Lee Han Shih
WHY do political and corporate bigwigs find it so difficult to apologise in the public?
Look at the two events that shocked Singapore recently.
At listed Asia Pacific Breweries, a trusted finance manager allegedly embezzled $116 million.
True, the case is now before the courts and the company has acknowledged that it is reviewing some of its procedures to plug loopholes. But has here been an apology? Unfortunately, no.
In the government-run Environmental Health Institute, where a 27-year-old researcher caught the Sars virus, an apology was made eventually, but not on the day the botch-up was announced.
What’s more, the person who apologised was Environment Minister Lim Swee Say, who was not even on the frontline of the fight against Sars.
In contrast, Acting Health Minister Khaw Boon Wan preferred to focus on the lessons to be learnt from the episode. And Mr Wang Nan Chee, director-general of public health at the National Environmental Agency, the man so visibly in the public eye when the new Sars case was first discovered, was not present alongside Mr Khaw to take the flak.
It was Mr Wang who had first asserted that the virus could not have come from his labs. His comment had suggested there was another source of Sars in Singapore. This, in turn, raised widespread concerns and caused the stock market to plunge.
His expression of regret came only later when Mr Lim showed the way.
It is sad, but keeping mum in the face of mistakes has become something of a Singapore tradition. Everyone in the public and private sectors does it.
Remember the fiasco where the Infocomm Authority of Singapore “accidentally” overpaid Singapore Telecom $388 million? Were there any apologies to the public? Nope.
Remember when an employee of formerly-listed Centrepoint Properties was convicted for corruption? Not a word of apology was conveyed to investors.
How about the seven-month delay of the North East MRT Line? The Land Transport Authority went silent.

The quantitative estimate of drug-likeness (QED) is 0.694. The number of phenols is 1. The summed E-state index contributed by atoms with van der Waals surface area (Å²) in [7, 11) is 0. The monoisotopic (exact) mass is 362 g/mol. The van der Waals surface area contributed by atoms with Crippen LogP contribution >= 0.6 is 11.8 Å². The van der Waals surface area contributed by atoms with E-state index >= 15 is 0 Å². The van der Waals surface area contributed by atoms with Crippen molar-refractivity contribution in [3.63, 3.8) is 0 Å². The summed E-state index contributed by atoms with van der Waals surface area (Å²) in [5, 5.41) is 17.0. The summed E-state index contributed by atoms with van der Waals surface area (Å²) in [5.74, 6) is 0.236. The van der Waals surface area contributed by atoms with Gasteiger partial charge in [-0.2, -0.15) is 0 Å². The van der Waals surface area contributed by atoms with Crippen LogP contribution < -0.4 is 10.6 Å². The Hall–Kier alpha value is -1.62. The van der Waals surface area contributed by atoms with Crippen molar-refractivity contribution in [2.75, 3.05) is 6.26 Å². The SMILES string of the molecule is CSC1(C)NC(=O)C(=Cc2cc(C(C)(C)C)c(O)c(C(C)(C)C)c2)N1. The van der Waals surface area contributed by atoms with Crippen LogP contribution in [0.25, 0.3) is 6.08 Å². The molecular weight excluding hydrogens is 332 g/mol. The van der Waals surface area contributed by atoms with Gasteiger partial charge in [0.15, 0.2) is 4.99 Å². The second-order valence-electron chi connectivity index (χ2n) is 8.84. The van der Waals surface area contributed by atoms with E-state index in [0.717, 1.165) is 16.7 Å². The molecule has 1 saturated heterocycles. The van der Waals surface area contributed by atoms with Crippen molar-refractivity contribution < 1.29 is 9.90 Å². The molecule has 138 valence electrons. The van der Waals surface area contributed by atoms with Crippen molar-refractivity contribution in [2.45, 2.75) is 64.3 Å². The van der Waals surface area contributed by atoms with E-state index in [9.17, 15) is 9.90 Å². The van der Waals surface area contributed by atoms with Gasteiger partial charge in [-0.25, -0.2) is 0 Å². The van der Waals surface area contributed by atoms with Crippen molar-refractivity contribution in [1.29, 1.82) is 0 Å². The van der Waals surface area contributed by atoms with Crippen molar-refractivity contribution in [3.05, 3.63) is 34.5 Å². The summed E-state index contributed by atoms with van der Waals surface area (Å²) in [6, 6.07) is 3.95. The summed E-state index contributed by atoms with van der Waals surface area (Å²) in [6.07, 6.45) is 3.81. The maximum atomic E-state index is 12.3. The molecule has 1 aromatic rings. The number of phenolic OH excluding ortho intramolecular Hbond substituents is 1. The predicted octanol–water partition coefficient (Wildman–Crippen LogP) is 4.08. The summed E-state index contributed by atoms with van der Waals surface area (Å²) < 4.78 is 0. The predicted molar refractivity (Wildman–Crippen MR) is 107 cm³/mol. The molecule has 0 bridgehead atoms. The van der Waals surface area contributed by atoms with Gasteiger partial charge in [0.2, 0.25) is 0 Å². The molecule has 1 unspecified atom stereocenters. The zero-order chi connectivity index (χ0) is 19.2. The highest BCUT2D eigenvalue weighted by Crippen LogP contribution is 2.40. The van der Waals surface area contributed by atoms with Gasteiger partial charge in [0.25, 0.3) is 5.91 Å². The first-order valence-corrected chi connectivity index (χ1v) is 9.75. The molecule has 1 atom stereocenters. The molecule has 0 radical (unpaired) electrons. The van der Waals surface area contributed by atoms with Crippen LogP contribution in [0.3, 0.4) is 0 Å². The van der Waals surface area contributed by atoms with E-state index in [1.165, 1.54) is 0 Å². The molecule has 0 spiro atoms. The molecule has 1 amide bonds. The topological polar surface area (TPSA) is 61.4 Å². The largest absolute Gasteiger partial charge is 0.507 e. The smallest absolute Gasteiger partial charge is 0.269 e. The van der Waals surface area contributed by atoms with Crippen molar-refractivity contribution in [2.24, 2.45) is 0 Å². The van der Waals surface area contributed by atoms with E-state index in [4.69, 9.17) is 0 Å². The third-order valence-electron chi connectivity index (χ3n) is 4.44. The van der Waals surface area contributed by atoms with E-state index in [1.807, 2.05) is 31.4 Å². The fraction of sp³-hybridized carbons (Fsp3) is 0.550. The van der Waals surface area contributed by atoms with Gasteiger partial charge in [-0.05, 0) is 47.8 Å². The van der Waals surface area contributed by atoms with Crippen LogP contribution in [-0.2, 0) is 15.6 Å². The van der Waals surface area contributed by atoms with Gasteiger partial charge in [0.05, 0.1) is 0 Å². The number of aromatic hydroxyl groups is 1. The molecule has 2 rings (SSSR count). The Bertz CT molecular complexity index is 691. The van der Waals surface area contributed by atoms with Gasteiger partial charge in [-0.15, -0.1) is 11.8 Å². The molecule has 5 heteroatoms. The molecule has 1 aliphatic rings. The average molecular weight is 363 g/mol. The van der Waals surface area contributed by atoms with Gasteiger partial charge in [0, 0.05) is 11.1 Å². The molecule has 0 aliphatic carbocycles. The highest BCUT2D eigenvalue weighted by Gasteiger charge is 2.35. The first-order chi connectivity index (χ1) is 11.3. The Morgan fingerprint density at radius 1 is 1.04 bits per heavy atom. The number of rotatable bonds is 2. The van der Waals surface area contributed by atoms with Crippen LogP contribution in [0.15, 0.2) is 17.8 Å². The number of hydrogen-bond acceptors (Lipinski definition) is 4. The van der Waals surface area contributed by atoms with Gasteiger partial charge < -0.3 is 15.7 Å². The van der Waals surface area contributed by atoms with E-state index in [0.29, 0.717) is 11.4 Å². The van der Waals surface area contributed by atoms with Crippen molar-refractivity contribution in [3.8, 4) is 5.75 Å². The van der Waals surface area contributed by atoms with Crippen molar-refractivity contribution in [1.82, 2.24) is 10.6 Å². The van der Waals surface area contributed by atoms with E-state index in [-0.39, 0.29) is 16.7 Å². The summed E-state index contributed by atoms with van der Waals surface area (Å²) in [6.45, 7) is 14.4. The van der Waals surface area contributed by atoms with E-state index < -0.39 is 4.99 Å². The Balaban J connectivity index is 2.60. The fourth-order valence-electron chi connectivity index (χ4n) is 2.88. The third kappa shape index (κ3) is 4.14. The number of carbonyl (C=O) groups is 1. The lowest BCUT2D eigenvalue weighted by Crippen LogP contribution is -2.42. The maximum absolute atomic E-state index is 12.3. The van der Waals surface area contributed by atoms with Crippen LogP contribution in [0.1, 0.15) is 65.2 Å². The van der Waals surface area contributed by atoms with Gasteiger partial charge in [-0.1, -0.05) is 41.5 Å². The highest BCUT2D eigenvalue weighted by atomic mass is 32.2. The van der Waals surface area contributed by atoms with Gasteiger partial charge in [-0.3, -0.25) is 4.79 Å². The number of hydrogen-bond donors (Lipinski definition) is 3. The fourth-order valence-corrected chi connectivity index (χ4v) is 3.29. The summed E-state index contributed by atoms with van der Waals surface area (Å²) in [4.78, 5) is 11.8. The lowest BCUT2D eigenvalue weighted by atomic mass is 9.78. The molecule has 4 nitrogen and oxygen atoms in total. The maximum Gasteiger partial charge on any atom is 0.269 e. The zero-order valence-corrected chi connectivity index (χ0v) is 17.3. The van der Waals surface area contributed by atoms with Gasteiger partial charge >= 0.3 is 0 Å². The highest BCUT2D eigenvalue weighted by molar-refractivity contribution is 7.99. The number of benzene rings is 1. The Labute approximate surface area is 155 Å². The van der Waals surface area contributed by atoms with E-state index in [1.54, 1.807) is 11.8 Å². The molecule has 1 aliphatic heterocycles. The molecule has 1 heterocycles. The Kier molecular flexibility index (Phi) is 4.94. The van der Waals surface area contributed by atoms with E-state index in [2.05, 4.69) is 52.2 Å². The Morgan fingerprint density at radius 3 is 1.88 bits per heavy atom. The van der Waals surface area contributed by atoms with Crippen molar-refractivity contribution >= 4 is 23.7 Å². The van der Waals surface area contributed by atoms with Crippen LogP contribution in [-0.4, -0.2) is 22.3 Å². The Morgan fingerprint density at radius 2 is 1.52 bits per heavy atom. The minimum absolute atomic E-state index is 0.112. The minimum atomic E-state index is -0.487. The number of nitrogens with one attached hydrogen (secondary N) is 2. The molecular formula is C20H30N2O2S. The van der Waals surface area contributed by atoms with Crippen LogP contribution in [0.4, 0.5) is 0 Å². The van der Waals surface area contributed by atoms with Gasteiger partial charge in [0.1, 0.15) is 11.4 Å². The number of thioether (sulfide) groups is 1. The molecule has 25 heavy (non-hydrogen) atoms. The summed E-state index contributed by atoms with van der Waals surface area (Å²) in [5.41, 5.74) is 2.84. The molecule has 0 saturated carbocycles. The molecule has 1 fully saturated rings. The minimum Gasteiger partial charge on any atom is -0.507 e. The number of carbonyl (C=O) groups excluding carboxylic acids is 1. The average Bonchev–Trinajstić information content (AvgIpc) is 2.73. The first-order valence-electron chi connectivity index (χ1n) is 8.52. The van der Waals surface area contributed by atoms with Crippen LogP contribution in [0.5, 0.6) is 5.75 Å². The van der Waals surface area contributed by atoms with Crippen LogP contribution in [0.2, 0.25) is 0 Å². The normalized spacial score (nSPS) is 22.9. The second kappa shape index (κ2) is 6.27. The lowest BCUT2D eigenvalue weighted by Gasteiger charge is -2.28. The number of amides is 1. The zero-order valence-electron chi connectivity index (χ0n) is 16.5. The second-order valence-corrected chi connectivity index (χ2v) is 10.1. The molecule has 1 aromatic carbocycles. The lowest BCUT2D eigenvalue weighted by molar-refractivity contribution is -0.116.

Nothing, however, beats the Housing and Development Board’s upgrading job at Marine Parade, which has gone through three contractors and numerous delays.
At first, the HDB refused to apologise. Then its CEO Niam Cheng Meng, did say sorry but directed it mainly at Prime Minister Goh Chok Tong, MP for the area.
Singapore likes to boast it has the best government in Asia. This claim is hard to dispute when it comes to economic achievements.
But look at Japan, South Korea and Taiwan. Their politicians may behave like thugs and corruption is rampant. But public apology is a way of life.
The higher you climb up the greasy pole of politics, the more publicly you apologise for your misdeeds or your subordinates’ mistakes.
In the UK, apologies are often accompanied by resignations.
Never mind that those are mostly perfunctory acts and politicians who resign are reinstated quickly. They still fill a necessary function.
In a democracy, governance is not just something that must be done, but it must be seen to be done.
Public apologies and resignations are, thus, signs to the public that their governments acknowledge their mistakes openly and are willing to take responsibility for them.
This is something Singapore needs to learn, and fast. For decades, the public was content to remain voiceless and minority shareholders gave up their power in exchange for a clean and efficient government and well-run companies that delivered profits regularly.
In the midst of a soul-destroying recession, the mood is less tolerant. Those in charge cannot walk away from mistakes without a full explanation, an apology or even some form of restitution.
The key word is accountability.
The writer is a freelance journalist. He can be contacted at email@example.com